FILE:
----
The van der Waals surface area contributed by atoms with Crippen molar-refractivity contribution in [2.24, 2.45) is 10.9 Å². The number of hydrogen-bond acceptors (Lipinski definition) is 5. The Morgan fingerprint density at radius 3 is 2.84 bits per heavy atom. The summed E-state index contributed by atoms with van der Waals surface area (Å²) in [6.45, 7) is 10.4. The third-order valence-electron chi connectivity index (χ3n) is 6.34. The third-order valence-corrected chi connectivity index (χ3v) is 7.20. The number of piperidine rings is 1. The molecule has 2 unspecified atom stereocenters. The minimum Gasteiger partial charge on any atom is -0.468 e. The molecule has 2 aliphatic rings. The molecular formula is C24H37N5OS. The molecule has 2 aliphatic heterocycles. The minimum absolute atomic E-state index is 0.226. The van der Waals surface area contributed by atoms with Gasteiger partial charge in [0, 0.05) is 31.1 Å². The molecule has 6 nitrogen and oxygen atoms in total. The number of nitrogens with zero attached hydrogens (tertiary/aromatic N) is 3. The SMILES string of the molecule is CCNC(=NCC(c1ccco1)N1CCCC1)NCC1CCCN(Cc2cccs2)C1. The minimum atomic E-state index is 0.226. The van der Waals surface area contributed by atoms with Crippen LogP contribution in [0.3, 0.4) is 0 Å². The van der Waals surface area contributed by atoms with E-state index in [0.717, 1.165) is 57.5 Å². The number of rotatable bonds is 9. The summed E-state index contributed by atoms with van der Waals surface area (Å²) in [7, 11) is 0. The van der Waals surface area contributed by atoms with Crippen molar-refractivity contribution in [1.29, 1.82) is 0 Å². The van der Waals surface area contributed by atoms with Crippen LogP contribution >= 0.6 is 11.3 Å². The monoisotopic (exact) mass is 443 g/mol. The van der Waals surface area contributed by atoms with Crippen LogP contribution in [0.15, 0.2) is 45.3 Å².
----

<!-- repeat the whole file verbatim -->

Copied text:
The van der Waals surface area contributed by atoms with Crippen molar-refractivity contribution in [2.24, 2.45) is 10.9 Å². The number of hydrogen-bond acceptors (Lipinski definition) is 5. The Morgan fingerprint density at radius 3 is 2.84 bits per heavy atom. The summed E-state index contributed by atoms with van der Waals surface area (Å²) in [6.45, 7) is 10.4. The third-order valence-electron chi connectivity index (χ3n) is 6.34. The third-order valence-corrected chi connectivity index (χ3v) is 7.20. The number of piperidine rings is 1. The molecule has 2 unspecified atom stereocenters. The minimum Gasteiger partial charge on any atom is -0.468 e. The molecule has 2 aliphatic rings. The molecular formula is C24H37N5OS. The molecule has 2 aliphatic heterocycles. The minimum absolute atomic E-state index is 0.226. The van der Waals surface area contributed by atoms with Gasteiger partial charge in [0, 0.05) is 31.1 Å². The molecule has 6 nitrogen and oxygen atoms in total. The number of nitrogens with zero attached hydrogens (tertiary/aromatic N) is 3. The SMILES string of the molecule is CCNC(=NCC(c1ccco1)N1CCCC1)NCC1CCCN(Cc2cccs2)C1. The minimum atomic E-state index is 0.226. The van der Waals surface area contributed by atoms with Crippen LogP contribution in [0.3, 0.4) is 0 Å². The van der Waals surface area contributed by atoms with E-state index in [0.717, 1.165) is 57.5 Å². The number of rotatable bonds is 9. The summed E-state index contributed by atoms with van der Waals surface area (Å²) in [7, 11) is 0. The van der Waals surface area contributed by atoms with Crippen molar-refractivity contribution in [1.29, 1.82) is 0 Å². The van der Waals surface area contributed by atoms with Crippen LogP contribution >= 0.6 is 11.3 Å². The monoisotopic (exact) mass is 443 g/mol. The van der Waals surface area contributed by atoms with Crippen LogP contribution in [0.15, 0.2) is 45.3 Å².